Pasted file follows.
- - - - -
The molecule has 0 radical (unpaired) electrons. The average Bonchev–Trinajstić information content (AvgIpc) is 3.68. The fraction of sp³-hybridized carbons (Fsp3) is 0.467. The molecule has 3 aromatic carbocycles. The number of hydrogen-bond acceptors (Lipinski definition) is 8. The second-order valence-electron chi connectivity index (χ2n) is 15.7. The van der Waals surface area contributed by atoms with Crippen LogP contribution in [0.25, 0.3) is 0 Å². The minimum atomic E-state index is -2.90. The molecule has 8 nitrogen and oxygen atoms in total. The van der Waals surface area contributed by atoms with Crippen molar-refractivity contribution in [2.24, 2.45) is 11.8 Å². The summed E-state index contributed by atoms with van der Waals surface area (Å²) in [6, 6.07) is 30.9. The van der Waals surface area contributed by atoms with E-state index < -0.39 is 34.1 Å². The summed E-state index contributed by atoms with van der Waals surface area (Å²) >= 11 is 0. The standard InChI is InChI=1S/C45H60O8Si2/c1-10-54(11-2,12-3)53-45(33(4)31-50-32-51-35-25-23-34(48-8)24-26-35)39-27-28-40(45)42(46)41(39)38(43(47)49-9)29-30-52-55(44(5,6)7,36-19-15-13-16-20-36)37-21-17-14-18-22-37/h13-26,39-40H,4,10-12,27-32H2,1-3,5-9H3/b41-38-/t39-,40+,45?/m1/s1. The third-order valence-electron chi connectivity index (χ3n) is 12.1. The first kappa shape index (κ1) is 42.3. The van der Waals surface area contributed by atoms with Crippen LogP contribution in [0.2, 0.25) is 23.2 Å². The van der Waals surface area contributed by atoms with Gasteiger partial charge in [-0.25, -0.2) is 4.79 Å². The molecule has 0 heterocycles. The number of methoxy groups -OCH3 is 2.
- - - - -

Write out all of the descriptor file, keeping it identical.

The molecule has 0 radical (unpaired) electrons. The average Bonchev–Trinajstić information content (AvgIpc) is 3.68. The fraction of sp³-hybridized carbons (Fsp3) is 0.467. The molecule has 3 aromatic carbocycles. The number of hydrogen-bond acceptors (Lipinski definition) is 8. The second-order valence-electron chi connectivity index (χ2n) is 15.7. The van der Waals surface area contributed by atoms with Crippen LogP contribution in [0.25, 0.3) is 0 Å². The minimum atomic E-state index is -2.90. The molecule has 8 nitrogen and oxygen atoms in total. The van der Waals surface area contributed by atoms with Crippen molar-refractivity contribution in [2.24, 2.45) is 11.8 Å². The summed E-state index contributed by atoms with van der Waals surface area (Å²) in [6, 6.07) is 30.9. The van der Waals surface area contributed by atoms with E-state index < -0.39 is 34.1 Å². The summed E-state index contributed by atoms with van der Waals surface area (Å²) >= 11 is 0. The standard InChI is InChI=1S/C45H60O8Si2/c1-10-54(11-2,12-3)53-45(33(4)31-50-32-51-35-25-23-34(48-8)24-26-35)39-27-28-40(45)42(46)41(39)38(43(47)49-9)29-30-52-55(44(5,6)7,36-19-15-13-16-20-36)37-21-17-14-18-22-37/h13-26,39-40H,4,10-12,27-32H2,1-3,5-9H3/b41-38-/t39-,40+,45?/m1/s1. The third-order valence-electron chi connectivity index (χ3n) is 12.1. The first kappa shape index (κ1) is 42.3. The van der Waals surface area contributed by atoms with Crippen LogP contribution in [0.2, 0.25) is 23.2 Å². The van der Waals surface area contributed by atoms with Gasteiger partial charge in [-0.25, -0.2) is 4.79 Å². The molecule has 0 heterocycles. The number of methoxy groups -OCH3 is 2.